Psalm 24: The Gates Are Lifted

Feast of the Presentation of the Lord

February 2, 2021


Today, in God’s Lavish Mercy, we pray once more with Psalm 24, still knocking on God’s door. As it is the Feast of the Presentation, we might picture Anna and Simeon murmuring this psalm as they await the appearance of their Savior.

Lift up, O gates, your lintels;
    reach up, you ancient portals,
that the king of glory may come in!

Psalm 24: 7

Anna and Simeon longed for the promised Redemption. They hoped and believed that Creation would be restored by the Messiah. They waited faithfully in the dark for the Light to come. And on that wondrous morning, sparks flew through the Temple door wrapped in a baby blanket!


In pre-Vatican II days, we nuns had sparse communication with our families. Throughout my over 1000 days of initial formation, I spoke with my mother fewer than 30 times. I stood it well because I was all wrapped up in my new life. But Mom languished. She pined for me and for our little daily chats.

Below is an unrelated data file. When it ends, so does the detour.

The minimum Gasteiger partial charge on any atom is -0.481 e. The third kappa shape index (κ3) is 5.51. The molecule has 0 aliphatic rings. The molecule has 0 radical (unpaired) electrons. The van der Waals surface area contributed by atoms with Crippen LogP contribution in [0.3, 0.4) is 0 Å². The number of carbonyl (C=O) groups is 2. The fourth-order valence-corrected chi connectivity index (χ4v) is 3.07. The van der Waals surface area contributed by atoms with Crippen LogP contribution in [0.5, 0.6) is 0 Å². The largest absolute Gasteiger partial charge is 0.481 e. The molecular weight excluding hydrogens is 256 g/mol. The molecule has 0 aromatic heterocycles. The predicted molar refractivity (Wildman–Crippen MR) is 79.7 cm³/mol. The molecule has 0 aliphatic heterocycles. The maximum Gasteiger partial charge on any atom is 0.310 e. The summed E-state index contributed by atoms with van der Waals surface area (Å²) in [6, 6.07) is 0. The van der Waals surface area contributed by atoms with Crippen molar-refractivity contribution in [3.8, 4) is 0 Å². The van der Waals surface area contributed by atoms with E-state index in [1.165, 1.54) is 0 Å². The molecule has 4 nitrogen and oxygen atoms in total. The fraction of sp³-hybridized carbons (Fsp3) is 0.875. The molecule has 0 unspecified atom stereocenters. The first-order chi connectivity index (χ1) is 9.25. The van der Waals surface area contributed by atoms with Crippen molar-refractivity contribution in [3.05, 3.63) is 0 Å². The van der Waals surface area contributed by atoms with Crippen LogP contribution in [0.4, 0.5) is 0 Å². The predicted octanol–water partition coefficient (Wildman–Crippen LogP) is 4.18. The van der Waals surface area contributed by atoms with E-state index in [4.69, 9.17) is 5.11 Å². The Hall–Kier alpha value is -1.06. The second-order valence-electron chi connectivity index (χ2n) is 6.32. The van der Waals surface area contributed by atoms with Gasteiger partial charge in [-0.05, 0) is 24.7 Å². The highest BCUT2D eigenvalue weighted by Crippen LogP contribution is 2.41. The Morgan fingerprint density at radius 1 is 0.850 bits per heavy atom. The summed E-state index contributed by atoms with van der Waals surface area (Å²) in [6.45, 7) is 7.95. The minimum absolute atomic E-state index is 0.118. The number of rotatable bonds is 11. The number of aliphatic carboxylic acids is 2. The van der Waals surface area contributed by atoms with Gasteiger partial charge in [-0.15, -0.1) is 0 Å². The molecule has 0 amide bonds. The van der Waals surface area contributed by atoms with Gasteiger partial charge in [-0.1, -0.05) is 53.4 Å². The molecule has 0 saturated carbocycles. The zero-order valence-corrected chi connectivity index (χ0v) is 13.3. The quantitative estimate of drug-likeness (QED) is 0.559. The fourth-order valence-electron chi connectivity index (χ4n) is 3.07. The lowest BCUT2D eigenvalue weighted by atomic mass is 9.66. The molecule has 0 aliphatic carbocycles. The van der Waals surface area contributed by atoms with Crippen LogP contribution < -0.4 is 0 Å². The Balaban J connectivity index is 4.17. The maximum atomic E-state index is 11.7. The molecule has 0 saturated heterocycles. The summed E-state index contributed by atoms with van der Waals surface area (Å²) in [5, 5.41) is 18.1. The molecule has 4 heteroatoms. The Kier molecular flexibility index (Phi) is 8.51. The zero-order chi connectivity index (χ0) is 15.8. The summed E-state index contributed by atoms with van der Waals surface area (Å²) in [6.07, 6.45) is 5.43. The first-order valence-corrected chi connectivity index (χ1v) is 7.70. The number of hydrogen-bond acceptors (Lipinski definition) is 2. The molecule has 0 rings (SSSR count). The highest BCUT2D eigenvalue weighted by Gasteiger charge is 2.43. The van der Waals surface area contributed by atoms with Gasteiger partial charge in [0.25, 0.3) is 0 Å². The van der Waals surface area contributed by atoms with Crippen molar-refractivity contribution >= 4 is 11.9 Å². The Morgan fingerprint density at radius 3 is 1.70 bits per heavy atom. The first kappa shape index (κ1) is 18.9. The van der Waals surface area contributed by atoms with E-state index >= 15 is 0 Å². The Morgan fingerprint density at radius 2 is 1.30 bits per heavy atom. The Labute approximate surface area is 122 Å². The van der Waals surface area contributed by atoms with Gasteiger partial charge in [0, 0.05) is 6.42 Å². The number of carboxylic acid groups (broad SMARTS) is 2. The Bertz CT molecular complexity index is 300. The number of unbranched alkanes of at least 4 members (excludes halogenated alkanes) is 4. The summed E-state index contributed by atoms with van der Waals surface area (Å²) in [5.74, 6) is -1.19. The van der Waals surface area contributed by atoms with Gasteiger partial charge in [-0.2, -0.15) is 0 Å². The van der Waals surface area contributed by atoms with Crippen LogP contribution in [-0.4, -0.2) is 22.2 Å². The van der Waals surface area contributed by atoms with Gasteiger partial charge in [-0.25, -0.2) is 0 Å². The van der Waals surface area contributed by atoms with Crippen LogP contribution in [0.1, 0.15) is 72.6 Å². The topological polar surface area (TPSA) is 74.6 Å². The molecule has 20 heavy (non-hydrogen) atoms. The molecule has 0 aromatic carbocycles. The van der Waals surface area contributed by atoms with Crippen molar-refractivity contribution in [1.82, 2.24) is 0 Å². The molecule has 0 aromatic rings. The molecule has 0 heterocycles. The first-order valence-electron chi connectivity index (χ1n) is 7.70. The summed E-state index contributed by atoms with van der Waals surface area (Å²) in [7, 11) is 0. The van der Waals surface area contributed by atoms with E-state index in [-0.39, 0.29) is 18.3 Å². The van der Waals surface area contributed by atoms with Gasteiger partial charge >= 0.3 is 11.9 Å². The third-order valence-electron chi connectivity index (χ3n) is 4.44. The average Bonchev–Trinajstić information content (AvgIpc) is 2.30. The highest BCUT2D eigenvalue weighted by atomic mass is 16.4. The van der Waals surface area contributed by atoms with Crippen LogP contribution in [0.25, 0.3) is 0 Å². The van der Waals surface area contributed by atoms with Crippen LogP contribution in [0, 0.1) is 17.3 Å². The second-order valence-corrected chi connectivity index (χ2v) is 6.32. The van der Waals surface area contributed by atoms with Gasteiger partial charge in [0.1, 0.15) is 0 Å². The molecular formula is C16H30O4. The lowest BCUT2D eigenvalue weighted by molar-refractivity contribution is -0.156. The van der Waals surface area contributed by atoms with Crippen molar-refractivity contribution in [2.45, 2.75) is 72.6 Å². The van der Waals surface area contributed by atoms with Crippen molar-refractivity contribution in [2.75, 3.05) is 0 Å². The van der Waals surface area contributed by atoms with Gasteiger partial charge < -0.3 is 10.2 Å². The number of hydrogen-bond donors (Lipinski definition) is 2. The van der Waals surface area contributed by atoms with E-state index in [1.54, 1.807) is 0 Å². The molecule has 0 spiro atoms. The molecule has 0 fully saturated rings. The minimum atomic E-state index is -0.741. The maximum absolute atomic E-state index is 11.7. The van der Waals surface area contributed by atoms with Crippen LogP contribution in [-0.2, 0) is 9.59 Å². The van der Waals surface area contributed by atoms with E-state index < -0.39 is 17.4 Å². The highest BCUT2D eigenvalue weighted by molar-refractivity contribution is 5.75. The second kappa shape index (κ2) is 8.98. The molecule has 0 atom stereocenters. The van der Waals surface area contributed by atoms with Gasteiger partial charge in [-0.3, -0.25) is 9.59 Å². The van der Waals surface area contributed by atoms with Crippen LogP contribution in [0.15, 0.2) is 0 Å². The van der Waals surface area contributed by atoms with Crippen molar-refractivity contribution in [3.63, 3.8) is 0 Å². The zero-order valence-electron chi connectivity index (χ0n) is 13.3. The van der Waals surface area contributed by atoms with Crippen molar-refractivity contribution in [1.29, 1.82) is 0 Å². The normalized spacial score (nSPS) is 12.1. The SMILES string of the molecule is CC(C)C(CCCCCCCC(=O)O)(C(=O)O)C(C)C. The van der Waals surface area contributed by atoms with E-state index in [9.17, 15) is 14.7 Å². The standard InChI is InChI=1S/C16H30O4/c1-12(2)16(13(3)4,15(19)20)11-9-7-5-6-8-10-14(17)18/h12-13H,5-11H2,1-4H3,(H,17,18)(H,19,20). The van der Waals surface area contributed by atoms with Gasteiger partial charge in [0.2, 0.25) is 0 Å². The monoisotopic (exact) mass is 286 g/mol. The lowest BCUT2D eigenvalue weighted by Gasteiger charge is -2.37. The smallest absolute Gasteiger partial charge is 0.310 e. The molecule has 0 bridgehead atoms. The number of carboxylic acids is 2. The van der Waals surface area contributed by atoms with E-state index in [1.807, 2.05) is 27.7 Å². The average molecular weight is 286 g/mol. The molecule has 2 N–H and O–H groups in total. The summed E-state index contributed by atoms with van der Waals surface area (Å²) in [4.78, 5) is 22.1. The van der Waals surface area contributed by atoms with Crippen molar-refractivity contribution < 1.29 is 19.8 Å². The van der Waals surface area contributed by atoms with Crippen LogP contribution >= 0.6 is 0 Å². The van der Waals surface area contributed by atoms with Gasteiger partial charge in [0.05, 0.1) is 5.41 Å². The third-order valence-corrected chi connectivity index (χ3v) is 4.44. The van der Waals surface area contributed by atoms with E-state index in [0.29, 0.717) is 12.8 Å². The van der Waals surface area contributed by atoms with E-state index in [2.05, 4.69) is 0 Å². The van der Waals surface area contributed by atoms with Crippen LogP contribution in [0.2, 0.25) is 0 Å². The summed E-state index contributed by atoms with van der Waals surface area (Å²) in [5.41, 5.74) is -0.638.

So when the post-Vatican II era hit, Mom got on that phone. She called me every night just about seven o’clock – a brief, but treasured, check-in. Mom likened our phone calls to Stevie Wonder’s popular song at that time. Every now and again, even though it has been over thirty years, I still long for that ring.

For Mom and me, the gates had been unlocked, the lintels lifted up. The ancient portals had opened at the touch of John XXIII and his like-minded buddies. A mother-child light flowed back into us. We were both renewed by the reconnection.


On the Feast of the Presentation, we pray with Anna and Simeon, two so deeply practiced in prayer. As the child Jesus was carried into the Temple that morning, the plea of Psalm 24 was answered before their eyes. In our prayer today, let us joyfully welcome God into our hearts. Let us talk and walk with God as easily as we might with a beloved parent or a dearest friend on any given evening.

Lift up, O gates, your lintels;
    reach up, you ancient portals,
    that the God of glory may come in!

Poem: You, neighbor God, if sometimes in the night — Rainer Maria Rilke

You, neighbor God, if sometimes in the night